DeWine: Expect to see full fairs this summer in Ohio

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The midway at the Canfield Fair.
(Farm and Dairy file photo)

* This story is developing. Check back for updates.

** Updated 3/12, 8:30 a.m.

*** Updated 3/16

Fair boards can plan on having full fairs in Ohio this year, said Gov. Mike DeWine in a March 11 press conference. 

“Based upon what we are seeing now, our anticipation is that we will be able to have full county fairs … this year,” DeWine said.

This announcement comes about a month after commodity groups, fair groups and legislators sent letters and suggested rules for 2021 fairs to DeWine’s office, asking him for action so fairs could start planning. 

DeWine said guidelines for 2021, which he plans to release today, could change depending on what happens between now and the summer. Right now, the rules include limiting grandstand capacity, social distancing and mask wearing.

“That’s the way it looks today,” he said. “We may be off the health order [by sometime during the fair season]. We don’t know.”

DeWine has said if case numbers drop below 50 per 100,000 people for two weeks, state pandemic health orders would be lifted. The number was at 155 cases per 100,000 people as of March 11.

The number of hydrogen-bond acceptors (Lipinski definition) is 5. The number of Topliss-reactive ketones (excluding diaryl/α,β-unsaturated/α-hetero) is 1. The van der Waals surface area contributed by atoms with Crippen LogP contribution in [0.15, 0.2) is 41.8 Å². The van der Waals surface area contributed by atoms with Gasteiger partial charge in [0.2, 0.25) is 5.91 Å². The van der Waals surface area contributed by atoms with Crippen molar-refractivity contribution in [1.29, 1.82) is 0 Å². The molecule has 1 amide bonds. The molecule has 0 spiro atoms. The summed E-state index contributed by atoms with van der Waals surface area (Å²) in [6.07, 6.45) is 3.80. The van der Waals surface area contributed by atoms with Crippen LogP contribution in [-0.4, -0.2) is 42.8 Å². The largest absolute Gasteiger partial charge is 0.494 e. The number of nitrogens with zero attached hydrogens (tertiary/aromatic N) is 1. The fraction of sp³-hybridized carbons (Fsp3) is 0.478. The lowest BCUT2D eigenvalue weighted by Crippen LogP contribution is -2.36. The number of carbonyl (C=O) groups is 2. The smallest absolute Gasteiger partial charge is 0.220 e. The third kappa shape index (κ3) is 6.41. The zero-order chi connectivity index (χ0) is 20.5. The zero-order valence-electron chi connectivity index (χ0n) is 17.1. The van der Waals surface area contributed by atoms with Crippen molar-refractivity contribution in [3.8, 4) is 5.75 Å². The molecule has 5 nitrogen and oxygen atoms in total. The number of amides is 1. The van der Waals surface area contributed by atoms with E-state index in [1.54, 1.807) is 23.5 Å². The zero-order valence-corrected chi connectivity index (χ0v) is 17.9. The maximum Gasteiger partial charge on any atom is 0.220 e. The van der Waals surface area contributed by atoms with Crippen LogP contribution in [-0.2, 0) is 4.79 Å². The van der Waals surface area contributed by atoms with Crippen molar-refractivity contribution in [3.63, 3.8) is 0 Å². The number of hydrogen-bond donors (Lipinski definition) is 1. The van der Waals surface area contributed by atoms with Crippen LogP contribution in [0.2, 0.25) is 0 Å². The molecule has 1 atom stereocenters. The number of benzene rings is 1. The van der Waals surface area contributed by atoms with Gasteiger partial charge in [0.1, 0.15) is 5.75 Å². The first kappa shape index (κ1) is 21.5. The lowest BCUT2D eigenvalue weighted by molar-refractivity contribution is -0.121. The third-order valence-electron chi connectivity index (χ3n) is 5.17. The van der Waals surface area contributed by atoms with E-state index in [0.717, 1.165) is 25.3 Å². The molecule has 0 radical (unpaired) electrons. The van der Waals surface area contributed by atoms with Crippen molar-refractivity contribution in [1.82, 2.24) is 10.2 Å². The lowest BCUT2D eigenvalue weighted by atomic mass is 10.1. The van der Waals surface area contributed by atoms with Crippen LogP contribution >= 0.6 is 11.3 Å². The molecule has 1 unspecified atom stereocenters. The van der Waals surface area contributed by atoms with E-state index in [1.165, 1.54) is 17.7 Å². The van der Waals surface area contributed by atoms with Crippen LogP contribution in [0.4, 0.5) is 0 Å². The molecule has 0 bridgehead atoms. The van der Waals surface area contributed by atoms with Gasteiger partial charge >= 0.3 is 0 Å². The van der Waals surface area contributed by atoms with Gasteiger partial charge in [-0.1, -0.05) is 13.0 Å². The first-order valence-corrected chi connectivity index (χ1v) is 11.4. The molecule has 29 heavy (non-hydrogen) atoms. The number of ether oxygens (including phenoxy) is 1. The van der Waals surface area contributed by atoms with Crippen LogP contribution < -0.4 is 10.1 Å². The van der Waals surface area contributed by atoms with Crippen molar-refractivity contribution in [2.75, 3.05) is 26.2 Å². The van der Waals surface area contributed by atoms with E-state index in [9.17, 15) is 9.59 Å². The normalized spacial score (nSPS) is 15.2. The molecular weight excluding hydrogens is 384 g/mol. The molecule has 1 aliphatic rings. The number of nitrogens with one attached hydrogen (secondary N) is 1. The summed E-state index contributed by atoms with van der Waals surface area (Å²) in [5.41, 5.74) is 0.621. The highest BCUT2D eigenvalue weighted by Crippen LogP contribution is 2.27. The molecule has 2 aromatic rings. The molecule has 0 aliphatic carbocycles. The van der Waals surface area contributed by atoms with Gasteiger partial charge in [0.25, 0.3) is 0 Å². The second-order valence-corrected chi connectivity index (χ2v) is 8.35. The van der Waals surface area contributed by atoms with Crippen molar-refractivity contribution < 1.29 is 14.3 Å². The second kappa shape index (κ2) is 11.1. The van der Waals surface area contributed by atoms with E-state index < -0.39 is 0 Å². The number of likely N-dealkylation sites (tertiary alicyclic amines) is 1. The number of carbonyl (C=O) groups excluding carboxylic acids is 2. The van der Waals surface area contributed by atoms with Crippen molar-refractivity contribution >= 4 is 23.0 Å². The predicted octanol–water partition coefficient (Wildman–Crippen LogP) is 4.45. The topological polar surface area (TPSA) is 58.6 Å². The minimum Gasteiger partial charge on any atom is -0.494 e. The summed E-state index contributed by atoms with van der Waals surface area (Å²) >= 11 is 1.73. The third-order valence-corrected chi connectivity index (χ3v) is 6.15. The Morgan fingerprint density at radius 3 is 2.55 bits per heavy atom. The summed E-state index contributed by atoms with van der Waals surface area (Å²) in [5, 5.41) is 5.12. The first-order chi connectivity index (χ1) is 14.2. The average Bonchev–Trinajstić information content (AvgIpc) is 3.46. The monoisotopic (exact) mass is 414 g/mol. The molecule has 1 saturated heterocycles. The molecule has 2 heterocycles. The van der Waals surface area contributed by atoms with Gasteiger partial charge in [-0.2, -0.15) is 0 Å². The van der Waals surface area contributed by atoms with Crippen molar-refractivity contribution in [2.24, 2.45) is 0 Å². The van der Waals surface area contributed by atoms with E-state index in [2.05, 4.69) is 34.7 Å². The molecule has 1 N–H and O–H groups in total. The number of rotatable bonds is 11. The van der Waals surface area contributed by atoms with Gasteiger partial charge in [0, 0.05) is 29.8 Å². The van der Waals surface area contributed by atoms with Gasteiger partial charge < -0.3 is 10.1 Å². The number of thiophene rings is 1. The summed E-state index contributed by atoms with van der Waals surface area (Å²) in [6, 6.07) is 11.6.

Details

The health order released March 11 rescinds the order from last summer limiting fairs to junior fairs only, and says fairs and animal exhibitions can open as long as they follow all guidelines and health orders. It adds every fair and animal exhibition will need to have an on-site compliance officer who can be the contact person for the local health department, and ensure compliance with health guidelines.

Capacity for grandstands must be limited to 30% outdoors, and 25% indoors. The order notes the mask order is still currently in effect, and that fairs must have signs at entrances and other locations stating that masks are required.

“If the situation continues to improve, then more restrictions will be lifted, and if the situation deteriorates additional targeted restrictions will need to be made,” the order reads.

Howard Call, executive director for the Ohio Fair Managers Association, said the association is glad to see that full fairs will be allowed to go on this year, though a little disappointed about the current capacity limits.

“We know we can’t run a grandstand at 30%,” Call said. But, he added, the group is hopeful that those restrictions will loosen as more of the state gets vaccinated.

The Ohio Farm Bureau applauded DeWine’s decision to release guidelines in a March 11 statement, saying the guidelines would help fairs plan and help keep attendees safe.

The full order is available at coronavirus.ohio.gov/wps/portal/gov/covid-19/home.

Funding

In the mean time, fair groups have continued to express concerns about the financial states of fairs, after a tough 2020. The Greater Ohio Showmen’s Association, Ohio Farm Bureau and the Ohio Fair Managers Association testified on House Bill 110, the fiscal year 2022-2023 budget bill to the House finance subcommittee March 4.

Drake praised funding for amusement ride inspections for the Ohio Department of Agriculture, and encouraged the committee to keep that funding in the budget.